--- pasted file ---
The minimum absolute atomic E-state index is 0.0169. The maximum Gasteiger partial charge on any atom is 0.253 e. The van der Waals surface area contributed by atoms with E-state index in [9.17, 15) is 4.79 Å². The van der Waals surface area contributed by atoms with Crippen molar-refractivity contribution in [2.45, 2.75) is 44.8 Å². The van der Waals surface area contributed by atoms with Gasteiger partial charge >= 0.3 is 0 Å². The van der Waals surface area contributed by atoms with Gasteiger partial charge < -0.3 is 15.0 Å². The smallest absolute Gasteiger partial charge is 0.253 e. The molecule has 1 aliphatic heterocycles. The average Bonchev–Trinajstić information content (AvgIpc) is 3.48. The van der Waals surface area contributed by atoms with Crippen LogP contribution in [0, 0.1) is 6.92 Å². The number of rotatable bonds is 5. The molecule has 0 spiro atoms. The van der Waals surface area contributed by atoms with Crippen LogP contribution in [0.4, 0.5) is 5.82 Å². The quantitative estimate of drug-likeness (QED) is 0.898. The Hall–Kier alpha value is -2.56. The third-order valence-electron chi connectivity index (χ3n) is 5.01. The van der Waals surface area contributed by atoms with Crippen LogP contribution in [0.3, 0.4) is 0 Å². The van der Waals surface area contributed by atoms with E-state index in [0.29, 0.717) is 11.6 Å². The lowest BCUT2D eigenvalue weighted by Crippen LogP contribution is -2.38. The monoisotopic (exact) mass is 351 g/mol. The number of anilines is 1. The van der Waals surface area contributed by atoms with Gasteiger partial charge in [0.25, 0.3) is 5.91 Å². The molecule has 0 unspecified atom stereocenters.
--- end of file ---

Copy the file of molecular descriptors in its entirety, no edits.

The minimum absolute atomic E-state index is 0.0169. The maximum Gasteiger partial charge on any atom is 0.253 e. The van der Waals surface area contributed by atoms with E-state index in [9.17, 15) is 4.79 Å². The van der Waals surface area contributed by atoms with Crippen molar-refractivity contribution in [2.45, 2.75) is 44.8 Å². The van der Waals surface area contributed by atoms with Gasteiger partial charge >= 0.3 is 0 Å². The van der Waals surface area contributed by atoms with Gasteiger partial charge < -0.3 is 15.0 Å². The smallest absolute Gasteiger partial charge is 0.253 e. The molecule has 1 aliphatic heterocycles. The average Bonchev–Trinajstić information content (AvgIpc) is 3.48. The van der Waals surface area contributed by atoms with Crippen LogP contribution in [0, 0.1) is 6.92 Å². The number of rotatable bonds is 5. The molecule has 0 spiro atoms. The van der Waals surface area contributed by atoms with Crippen LogP contribution in [0.4, 0.5) is 5.82 Å². The quantitative estimate of drug-likeness (QED) is 0.898. The Hall–Kier alpha value is -2.56. The third-order valence-electron chi connectivity index (χ3n) is 5.01. The van der Waals surface area contributed by atoms with Crippen LogP contribution in [0.3, 0.4) is 0 Å². The van der Waals surface area contributed by atoms with E-state index in [0.29, 0.717) is 11.6 Å². The lowest BCUT2D eigenvalue weighted by Crippen LogP contribution is -2.38. The monoisotopic (exact) mass is 351 g/mol. The number of anilines is 1. The van der Waals surface area contributed by atoms with Gasteiger partial charge in [0.25, 0.3) is 5.91 Å². The molecule has 0 unspecified atom stereocenters.